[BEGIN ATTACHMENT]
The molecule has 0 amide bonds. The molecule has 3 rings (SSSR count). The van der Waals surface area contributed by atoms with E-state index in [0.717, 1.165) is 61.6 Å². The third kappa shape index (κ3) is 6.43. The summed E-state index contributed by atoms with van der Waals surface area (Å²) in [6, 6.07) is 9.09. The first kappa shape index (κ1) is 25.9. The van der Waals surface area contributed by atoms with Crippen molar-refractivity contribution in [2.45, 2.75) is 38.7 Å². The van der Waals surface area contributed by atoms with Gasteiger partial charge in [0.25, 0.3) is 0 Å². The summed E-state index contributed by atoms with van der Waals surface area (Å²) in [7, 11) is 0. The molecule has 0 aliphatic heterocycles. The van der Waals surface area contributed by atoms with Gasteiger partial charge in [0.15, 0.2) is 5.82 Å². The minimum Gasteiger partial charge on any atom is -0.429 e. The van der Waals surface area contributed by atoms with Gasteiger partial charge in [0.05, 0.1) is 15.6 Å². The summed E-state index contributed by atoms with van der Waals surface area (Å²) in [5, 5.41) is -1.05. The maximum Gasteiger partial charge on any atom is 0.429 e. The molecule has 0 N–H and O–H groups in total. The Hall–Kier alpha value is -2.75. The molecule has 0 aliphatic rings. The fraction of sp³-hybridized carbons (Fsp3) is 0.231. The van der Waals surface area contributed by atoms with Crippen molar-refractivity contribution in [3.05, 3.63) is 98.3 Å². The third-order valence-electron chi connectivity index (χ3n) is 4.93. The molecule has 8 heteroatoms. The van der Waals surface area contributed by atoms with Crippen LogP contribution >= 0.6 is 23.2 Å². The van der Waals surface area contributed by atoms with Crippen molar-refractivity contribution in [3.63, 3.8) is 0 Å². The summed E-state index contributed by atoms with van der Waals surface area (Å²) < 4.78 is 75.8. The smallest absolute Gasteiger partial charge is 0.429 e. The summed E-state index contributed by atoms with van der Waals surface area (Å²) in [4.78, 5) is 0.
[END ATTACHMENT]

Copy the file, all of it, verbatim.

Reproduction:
The molecule has 0 amide bonds. The molecule has 3 rings (SSSR count). The van der Waals surface area contributed by atoms with E-state index in [0.717, 1.165) is 61.6 Å². The third kappa shape index (κ3) is 6.43. The summed E-state index contributed by atoms with van der Waals surface area (Å²) in [6, 6.07) is 9.09. The first kappa shape index (κ1) is 25.9. The van der Waals surface area contributed by atoms with Crippen molar-refractivity contribution in [2.45, 2.75) is 38.7 Å². The van der Waals surface area contributed by atoms with Gasteiger partial charge in [0.25, 0.3) is 0 Å². The summed E-state index contributed by atoms with van der Waals surface area (Å²) in [7, 11) is 0. The molecule has 0 aliphatic heterocycles. The van der Waals surface area contributed by atoms with Gasteiger partial charge in [0.15, 0.2) is 5.82 Å². The minimum Gasteiger partial charge on any atom is -0.429 e. The van der Waals surface area contributed by atoms with Gasteiger partial charge in [0.05, 0.1) is 15.6 Å². The summed E-state index contributed by atoms with van der Waals surface area (Å²) in [5, 5.41) is -1.05. The maximum Gasteiger partial charge on any atom is 0.429 e. The molecule has 0 N–H and O–H groups in total. The Hall–Kier alpha value is -2.75. The molecule has 0 aliphatic rings. The fraction of sp³-hybridized carbons (Fsp3) is 0.231. The van der Waals surface area contributed by atoms with Crippen molar-refractivity contribution in [3.05, 3.63) is 98.3 Å². The third-order valence-electron chi connectivity index (χ3n) is 4.93. The molecule has 8 heteroatoms. The van der Waals surface area contributed by atoms with Crippen LogP contribution >= 0.6 is 23.2 Å². The van der Waals surface area contributed by atoms with Crippen molar-refractivity contribution in [3.63, 3.8) is 0 Å². The summed E-state index contributed by atoms with van der Waals surface area (Å²) < 4.78 is 75.8. The smallest absolute Gasteiger partial charge is 0.429 e. The summed E-state index contributed by atoms with van der Waals surface area (Å²) in [4.78, 5) is 0.